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Play Out, Don’t Work Out

Play your way to a happy, healthy, and long life.

Getty Images, Licensed for free use
Source: Getty Images, Licensed for free use

Usually when I write or speak about play it’s about children’s play; about how children learn and grow from play and how we as a society are harming children by depriving them of the play they need for physical, emotional, and intellectual well-being. But a few weeks ago, I was invited to speak to a group of over-fifties who call themselves “Bloomers.” They wanted me to talk about the value of play for adults, especially older ones. What follows is a modified form of a portion of that talk.

Physical exercise is good for us. We pretty much all know that. The evidence is overwhelming and well-publicized. For a good summary, see the U.S. Department of Health and Human Services (2018) booklet Physical activity guidelines for Americans, 2nd edition, which can be downloaded free, here.

As documented there, increased physical activity lowers the risk for all-cause mortality, cardiovascular disease, hypertension, type-2 diabetes, many types of cancer, dementia (including Alzheimer’s disease), anxiety, depression, sleep problems, obesity, bone loss, bone breakage from falling, and many other things that none of us want. Here’s a simple way of thinking about it: Exercise builds the body—all working parts of the body. Without exercise, all parts of the body (except the layers of fat) atrophy.

A considerable amount of research indicates a dose-response relationship between amount of physical exercise and health, such that the more physical exercise we get, the better our health, on average, will be. The recommended minimal level of 150 minutes of moderate to vigorous exercise a week is way better than none, but more is better yet (Wen, 2011). I suppose there is some upper limit—we obviously need rest, too; but I don’t know of any studies that have explored an upper limit.

The fact is, despite the well-publicized evidence that exercise is good for us, relatively few Americans exercise even the minimal recommended weekly amount of 150 minutes. There are many reasons for this, but my hunch is that the main reason is, as a society, we have come to think of exercise as work—as something unpleasant, that we should do rather than want to do. We talk about working out. What a terrible concept. That concept is often reinforced, in the many articles advocating for more exercise, with pictures of people lifting weights, or operating exercise machines in a gym, or running around a track, or swimming back and forth in a pool. How tedious.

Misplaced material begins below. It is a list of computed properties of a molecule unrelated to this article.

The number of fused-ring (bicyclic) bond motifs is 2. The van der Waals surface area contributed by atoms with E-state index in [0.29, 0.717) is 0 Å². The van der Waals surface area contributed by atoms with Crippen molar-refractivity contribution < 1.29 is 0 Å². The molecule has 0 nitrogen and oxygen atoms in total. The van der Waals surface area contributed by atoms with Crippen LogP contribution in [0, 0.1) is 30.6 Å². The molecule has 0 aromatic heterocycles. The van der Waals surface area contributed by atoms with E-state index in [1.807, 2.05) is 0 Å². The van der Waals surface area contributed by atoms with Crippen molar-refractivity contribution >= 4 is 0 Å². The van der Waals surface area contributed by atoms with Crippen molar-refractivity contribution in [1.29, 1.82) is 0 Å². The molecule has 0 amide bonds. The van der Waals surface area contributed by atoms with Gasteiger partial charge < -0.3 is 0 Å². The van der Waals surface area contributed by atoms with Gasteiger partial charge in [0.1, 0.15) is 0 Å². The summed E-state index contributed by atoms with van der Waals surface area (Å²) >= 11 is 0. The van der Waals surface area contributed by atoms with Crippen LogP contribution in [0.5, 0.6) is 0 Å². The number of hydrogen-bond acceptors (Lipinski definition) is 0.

My suggestion here is that we change the term for exercise from working out to playing out. The only way most of us are going to exercise more than we do is if we come up with ways of exercising that we really enjoy—things that leave us wanting more rather than less.

I recently came across a research study that examined the health benefits of different forms of exercise. It’s a long-term prospective study, conducted in Copenhagen, that compared the life expectancies of people who engaged regularly in specific forms of physical activity during their leisure time. The major finding was that people who played tennis or badminton as their primary exercise lived on average five years longer than those who jogged and 7.5 years longer than those who worked out at a health club. Those who worked out at a health club lived, on average, only 1.5 years longer than those who by self-reports engaged in no regular exercise (Schnohr et al., 2018).

I can imagine various possible explanations of this finding, but the one that seems most likely is this. The tennis and badminton players got their exercise from doing something they loved to do. This was their play, so they did a lot of it. The joggers and the people exercising at a health club were, more often, doing something that was more work than play. They were exercising because they knew it was good for them, not because they really wanted to do it.